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Posts Tagged ‘College of Medicine and Life Sciences’

Global Medical Missions Hall of Fame induction ceremony set for March 17

The University of Toledo College of Medicine and Life Science’s Global Medical Missions Hall of Fame will induct a new class of honorees Saturday, March 17. 

Inductees will be recognized during a ceremony at 7:30 p.m. in Collier Building Room 1000 on UT’s Health Science Campus. 

Members of the 2018 class are Dr. Diane Cappelletty, Dr. Ziya Celik and International Samaritan.

Dr. Diane Cappelletty

Cappelletty is a professor and chair of pharmacy practice in the UT College of Pharmacy and Pharmaceutical Sciences. The Monclova, Ohio, resident and UT alumna has been involved with medical missions and local medical clinics for 15 years. 

Her mission work began in 2003 when she worked with a team in Peru. Since then, Cappelletty has been on numerous missions to Guatemala and Honduras, and has inspired students to serve alongside her. She compounds medications in the field, comes up with innovative techniques to provide meds during the missions, and mentors students, showing them the humanistic side of pharmacists in trying conditions. Her work has been recognized by the Ohio Society of Health System Pharmacists. 

In Toledo, Cappelletty volunteers at the free Community Care Clinic, which, thanks to her efforts, was licensed by the Ohio State Board of Pharmacy.   

Dr. Ziya Celik

Celik is a surgeon who has participated in medical missions for more than three decades. He has worked with Midwest Medical Missions, Medishare and Medecins Sans Frontieres/Doctors Without Borders, serving in the Dominican Republic, Kenya, Haiti and Nigeria.

Born in 1941 in Rize, Turkey, Celik moved to the city of Erzurum to complete his early education. In 1960, he started medical school at the University of Istanbul, completed a surgery residency, and was an instructor at the University of Ataturk in Erzurum until 1971.  In 1976, he completed a residency in general surgery at the former Medical College of Ohio.

In addition to medical missions and earthquake relief, Celik maintained a general surgery private practice in Oregon, Ohio, for 30 years, retiring in 2006. Affiliated with St. Charles Hospital, he was a 20-year member of its Executive Committee, director of surgery for 10 years and chief of staff while volunteering his surgical skills around the globe. He lives in Pompano Beach, Fla.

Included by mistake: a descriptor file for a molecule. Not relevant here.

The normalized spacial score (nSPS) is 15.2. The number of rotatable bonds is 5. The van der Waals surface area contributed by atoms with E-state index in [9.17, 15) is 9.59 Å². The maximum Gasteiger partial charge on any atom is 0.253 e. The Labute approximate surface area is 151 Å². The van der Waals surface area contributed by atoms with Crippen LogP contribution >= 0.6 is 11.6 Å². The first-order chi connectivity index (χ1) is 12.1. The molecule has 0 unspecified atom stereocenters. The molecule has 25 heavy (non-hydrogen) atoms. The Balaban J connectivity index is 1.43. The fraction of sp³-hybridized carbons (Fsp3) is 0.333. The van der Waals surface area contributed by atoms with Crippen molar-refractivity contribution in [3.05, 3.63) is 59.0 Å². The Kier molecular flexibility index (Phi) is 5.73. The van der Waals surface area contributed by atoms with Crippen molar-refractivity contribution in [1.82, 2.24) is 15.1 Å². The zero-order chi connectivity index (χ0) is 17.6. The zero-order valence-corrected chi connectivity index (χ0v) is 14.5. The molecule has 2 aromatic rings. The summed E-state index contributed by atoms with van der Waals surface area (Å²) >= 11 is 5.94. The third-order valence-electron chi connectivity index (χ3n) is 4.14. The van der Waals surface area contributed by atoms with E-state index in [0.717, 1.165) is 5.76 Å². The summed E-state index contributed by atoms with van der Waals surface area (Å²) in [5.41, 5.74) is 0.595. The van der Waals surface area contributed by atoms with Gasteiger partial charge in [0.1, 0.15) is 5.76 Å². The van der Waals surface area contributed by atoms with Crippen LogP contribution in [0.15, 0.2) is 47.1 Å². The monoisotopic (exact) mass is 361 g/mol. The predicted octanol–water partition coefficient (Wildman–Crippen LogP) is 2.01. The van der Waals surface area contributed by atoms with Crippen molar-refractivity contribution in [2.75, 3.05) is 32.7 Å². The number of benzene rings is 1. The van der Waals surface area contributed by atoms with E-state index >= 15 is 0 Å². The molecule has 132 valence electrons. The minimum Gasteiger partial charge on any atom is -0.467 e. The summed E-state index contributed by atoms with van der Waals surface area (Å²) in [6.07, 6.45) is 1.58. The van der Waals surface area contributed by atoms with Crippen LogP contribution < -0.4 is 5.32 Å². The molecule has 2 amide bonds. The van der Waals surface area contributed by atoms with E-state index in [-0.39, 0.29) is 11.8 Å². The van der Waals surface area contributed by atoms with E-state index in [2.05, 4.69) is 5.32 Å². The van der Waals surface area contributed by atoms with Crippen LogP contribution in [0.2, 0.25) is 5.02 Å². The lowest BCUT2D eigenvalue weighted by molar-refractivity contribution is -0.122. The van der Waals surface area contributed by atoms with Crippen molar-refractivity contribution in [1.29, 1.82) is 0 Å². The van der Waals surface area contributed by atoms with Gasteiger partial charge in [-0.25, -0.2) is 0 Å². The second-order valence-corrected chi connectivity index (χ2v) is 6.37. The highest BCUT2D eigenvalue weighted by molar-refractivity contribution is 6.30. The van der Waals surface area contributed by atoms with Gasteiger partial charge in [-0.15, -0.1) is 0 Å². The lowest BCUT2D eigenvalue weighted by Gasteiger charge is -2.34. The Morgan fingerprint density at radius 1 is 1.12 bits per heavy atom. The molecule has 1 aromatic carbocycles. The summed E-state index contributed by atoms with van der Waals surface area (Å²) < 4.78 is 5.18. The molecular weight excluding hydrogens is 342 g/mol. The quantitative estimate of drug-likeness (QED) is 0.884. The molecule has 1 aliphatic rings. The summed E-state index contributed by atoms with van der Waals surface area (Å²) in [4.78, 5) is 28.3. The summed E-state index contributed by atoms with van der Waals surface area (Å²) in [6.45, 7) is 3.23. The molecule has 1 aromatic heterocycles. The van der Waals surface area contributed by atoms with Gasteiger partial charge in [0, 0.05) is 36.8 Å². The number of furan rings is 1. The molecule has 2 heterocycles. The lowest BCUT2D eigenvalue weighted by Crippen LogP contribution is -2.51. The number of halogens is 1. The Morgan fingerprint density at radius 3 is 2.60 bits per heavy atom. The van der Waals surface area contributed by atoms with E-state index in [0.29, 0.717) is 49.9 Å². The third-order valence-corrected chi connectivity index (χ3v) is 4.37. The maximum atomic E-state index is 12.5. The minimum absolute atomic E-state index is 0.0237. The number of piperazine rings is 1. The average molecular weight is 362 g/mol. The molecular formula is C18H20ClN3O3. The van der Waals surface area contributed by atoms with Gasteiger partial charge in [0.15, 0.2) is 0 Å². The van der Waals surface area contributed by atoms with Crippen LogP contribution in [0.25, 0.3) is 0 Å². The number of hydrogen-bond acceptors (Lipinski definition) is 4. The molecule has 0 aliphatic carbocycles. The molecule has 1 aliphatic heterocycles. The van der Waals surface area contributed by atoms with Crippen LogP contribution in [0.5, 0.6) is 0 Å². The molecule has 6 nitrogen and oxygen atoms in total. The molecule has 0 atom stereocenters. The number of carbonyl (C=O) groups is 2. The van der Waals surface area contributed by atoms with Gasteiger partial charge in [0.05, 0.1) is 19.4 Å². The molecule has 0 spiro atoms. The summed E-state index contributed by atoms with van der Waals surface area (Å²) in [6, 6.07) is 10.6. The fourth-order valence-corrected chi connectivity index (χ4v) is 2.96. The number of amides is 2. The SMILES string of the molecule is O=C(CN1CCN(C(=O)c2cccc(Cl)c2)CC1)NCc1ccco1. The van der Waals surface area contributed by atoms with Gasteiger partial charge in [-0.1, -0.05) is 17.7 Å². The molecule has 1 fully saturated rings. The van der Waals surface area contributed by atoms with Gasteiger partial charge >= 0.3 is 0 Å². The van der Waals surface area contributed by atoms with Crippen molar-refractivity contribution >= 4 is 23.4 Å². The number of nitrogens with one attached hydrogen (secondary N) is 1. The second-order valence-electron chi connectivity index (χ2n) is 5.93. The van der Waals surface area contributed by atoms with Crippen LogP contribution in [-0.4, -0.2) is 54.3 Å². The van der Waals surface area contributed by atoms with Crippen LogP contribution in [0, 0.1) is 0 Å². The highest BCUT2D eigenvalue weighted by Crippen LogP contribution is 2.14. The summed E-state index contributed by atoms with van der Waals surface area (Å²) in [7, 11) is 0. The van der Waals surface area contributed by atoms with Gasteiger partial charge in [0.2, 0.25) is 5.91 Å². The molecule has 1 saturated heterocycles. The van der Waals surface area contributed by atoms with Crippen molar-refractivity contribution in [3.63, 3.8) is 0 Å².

International Samaritan is a ministry based in Ann Arbor, Mich., which serves more than 13,000 people each year. For nearly two decades, this nonprofit organization has established programs to alleviate severe poverty and health issues in numerous countries. 

In 1994, Rev. Donald Vettese, a Jesuit priest who was then president of St. John’s Jesuit High School in Toledo, founded this ministry after a trip with students to an orphanage in Guatemala City. In 16 years, the ministry has started programs in Guatemala, Egypt, El Salvador, Honduras, Nicaragua, Panama and Haiti. The organization also is conducting feasibility studies for similar efforts in Ethiopia, Sierra Leone and the Philippines. Oscar Dussan, president of International Samaritan, will attend the ceremony to accept the award. 

Dr. Andrew Casabianca

In addition, Dr. Andrew Casabianca, associate professor and chair of anesthesiology in the UT College of Medicine and Life Sciences and medical director of operative services at UT Medical Center, will receive the Dr. Lawrence V. Conway Lifetime Distinguished Service Award. He also is associate professor of surgery and dentistry. 

Since traveling to the Dominican Republic on his first medical mission trip in 1994, Casabianca has returned every year. A member of the Midwest Medical Missions, he has participated in more than 30 trips, conducting primary care, anesthesia and dentistry. Casabianca has been the faculty adviser for UT Students for Medical Missions and is on the missions committee at Calvary Church in Maumee. He also was on the planning committee for Serve Week, participated in medical clinics for Vision Ministries and Convoy of Hope, and is a board member for Midwest Medical Missions. 

RSVPs are requested for the free, public induction ceremony. Call 419.530.2586 or 1.800.235.6766, register online or email medmissionhof@utoledo.edu. 

In conjunction with the induction ceremony, the College of Medicine Students for Medical Missions will host a symposium from 8:30 a.m. to 1:30 p.m. Saturday, March 17 in Health Education Building 110.

Speakers will include Cappelletty, Celik, Dussan and Casabianca. Register for the free symposium here.

Dr. Lawrence V. Conway, UT professor emeritus of finance, founded the Global Medical Missions Hall of Fame in 2004 to honor individuals and organizations that have made significant contributions to advancing the medical well-being of people around the world. In 2006, the Global Medical Missions Hall of Fame became affiliated with the UT College of Medicine and Life Sciences. The hall of fame can be seen in the lobby of the Jacobs Interprofessional Immersive Simulation Center. 

 


UT researchers to lead 38% of Ohio’s new water quality research projects, including ‘impairment’ criteria

The University of Toledo is slated to lead eight out of the 21 new research projects to be funded with $3.5 million from the state of Ohio to address water quality and algal bloom toxicity.

UT, situated on the western basin of Lake Erie, is to receive nearly $1 million of the $3.5 million dedicated by the Ohio Department of Higher Education for these additional projects in the ongoing, statewide Harmful Algal Bloom Research Initiative, which began three years ago after the city of Toledo issued a Do Not Drink advisory for half a million water customers due to the level of microcystin detected in the water.

UT is one of the lead universities in the Harmful Algal Bloom Research Initiative, which consists of ten Ohio universities and five state agencies.